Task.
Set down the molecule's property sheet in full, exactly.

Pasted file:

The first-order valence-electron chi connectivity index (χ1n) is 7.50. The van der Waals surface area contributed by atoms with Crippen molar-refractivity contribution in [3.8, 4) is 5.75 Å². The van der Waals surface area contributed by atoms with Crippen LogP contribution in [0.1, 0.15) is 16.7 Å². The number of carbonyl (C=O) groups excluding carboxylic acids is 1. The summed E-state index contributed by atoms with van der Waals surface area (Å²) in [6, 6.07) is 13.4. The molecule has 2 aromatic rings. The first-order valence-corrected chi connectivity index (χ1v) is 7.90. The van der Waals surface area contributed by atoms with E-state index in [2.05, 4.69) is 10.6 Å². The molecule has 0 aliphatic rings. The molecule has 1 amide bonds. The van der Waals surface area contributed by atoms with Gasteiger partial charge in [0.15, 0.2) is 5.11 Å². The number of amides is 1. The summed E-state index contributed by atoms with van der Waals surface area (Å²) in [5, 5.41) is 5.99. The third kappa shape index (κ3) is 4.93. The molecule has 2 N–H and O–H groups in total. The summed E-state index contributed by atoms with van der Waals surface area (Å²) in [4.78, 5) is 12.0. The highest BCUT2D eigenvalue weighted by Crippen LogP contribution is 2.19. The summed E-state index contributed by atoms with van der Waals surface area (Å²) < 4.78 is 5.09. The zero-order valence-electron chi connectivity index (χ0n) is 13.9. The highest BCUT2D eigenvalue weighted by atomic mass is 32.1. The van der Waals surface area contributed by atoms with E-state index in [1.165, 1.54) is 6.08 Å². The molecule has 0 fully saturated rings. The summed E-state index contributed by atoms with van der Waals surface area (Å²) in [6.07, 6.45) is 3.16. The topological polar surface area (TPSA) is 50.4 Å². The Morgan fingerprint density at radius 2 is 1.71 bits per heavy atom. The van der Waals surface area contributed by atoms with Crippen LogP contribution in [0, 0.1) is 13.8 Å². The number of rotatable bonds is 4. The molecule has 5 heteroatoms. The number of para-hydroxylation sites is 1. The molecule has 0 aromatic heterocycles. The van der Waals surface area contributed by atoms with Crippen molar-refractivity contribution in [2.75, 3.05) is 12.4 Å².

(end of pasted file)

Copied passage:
The first-order valence-electron chi connectivity index (χ1n) is 7.50. The van der Waals surface area contributed by atoms with Crippen molar-refractivity contribution in [3.8, 4) is 5.75 Å². The van der Waals surface area contributed by atoms with Crippen LogP contribution in [0.1, 0.15) is 16.7 Å². The number of carbonyl (C=O) groups excluding carboxylic acids is 1. The summed E-state index contributed by atoms with van der Waals surface area (Å²) in [6, 6.07) is 13.4. The molecule has 2 aromatic rings. The first-order valence-corrected chi connectivity index (χ1v) is 7.90. The van der Waals surface area contributed by atoms with E-state index in [2.05, 4.69) is 10.6 Å². The molecule has 0 aliphatic rings. The molecule has 1 amide bonds. The van der Waals surface area contributed by atoms with Gasteiger partial charge in [0.15, 0.2) is 5.11 Å². The number of amides is 1. The summed E-state index contributed by atoms with van der Waals surface area (Å²) in [5, 5.41) is 5.99. The third kappa shape index (κ3) is 4.93. The molecule has 2 N–H and O–H groups in total. The summed E-state index contributed by atoms with van der Waals surface area (Å²) in [4.78, 5) is 12.0. The highest BCUT2D eigenvalue weighted by Crippen LogP contribution is 2.19. The summed E-state index contributed by atoms with van der Waals surface area (Å²) < 4.78 is 5.09. The zero-order valence-electron chi connectivity index (χ0n) is 13.9. The highest BCUT2D eigenvalue weighted by atomic mass is 32.1. The van der Waals surface area contributed by atoms with E-state index in [1.165, 1.54) is 6.08 Å². The molecule has 0 fully saturated rings. The summed E-state index contributed by atoms with van der Waals surface area (Å²) in [6.07, 6.45) is 3.16. The topological polar surface area (TPSA) is 50.4 Å². The Morgan fingerprint density at radius 2 is 1.71 bits per heavy atom. The van der Waals surface area contributed by atoms with Crippen LogP contribution in [0, 0.1) is 13.8 Å². The number of rotatable bonds is 4. The molecule has 5 heteroatoms. The number of para-hydroxylation sites is 1. The molecule has 0 aromatic heterocycles. The van der Waals surface area contributed by atoms with Crippen molar-refractivity contribution in [2.75, 3.05) is 12.4 Å².